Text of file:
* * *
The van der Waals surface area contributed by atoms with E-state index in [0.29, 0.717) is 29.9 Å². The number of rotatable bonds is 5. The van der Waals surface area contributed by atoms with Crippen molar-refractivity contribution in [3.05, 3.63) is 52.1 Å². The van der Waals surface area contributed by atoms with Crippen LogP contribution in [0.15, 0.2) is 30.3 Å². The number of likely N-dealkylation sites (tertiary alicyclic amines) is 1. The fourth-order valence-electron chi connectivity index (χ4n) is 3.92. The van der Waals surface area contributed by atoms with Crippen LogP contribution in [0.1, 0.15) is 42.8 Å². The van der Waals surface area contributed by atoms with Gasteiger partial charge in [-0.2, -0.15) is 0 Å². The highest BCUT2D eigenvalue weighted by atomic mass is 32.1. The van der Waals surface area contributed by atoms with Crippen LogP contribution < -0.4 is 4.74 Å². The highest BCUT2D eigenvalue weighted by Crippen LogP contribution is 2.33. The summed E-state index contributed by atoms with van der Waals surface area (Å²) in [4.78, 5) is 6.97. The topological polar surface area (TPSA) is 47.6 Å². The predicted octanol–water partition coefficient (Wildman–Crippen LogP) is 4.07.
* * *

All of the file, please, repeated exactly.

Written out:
The van der Waals surface area contributed by atoms with E-state index in [0.29, 0.717) is 29.9 Å². The number of rotatable bonds is 5. The van der Waals surface area contributed by atoms with Crippen molar-refractivity contribution in [3.05, 3.63) is 52.1 Å². The van der Waals surface area contributed by atoms with Crippen LogP contribution in [0.15, 0.2) is 30.3 Å². The number of likely N-dealkylation sites (tertiary alicyclic amines) is 1. The fourth-order valence-electron chi connectivity index (χ4n) is 3.92. The van der Waals surface area contributed by atoms with Crippen LogP contribution in [0.1, 0.15) is 42.8 Å². The van der Waals surface area contributed by atoms with Gasteiger partial charge in [-0.2, -0.15) is 0 Å². The highest BCUT2D eigenvalue weighted by atomic mass is 32.1. The van der Waals surface area contributed by atoms with Crippen LogP contribution < -0.4 is 4.74 Å². The highest BCUT2D eigenvalue weighted by Crippen LogP contribution is 2.33. The summed E-state index contributed by atoms with van der Waals surface area (Å²) in [4.78, 5) is 6.97. The topological polar surface area (TPSA) is 47.6 Å². The predicted octanol–water partition coefficient (Wildman–Crippen LogP) is 4.07.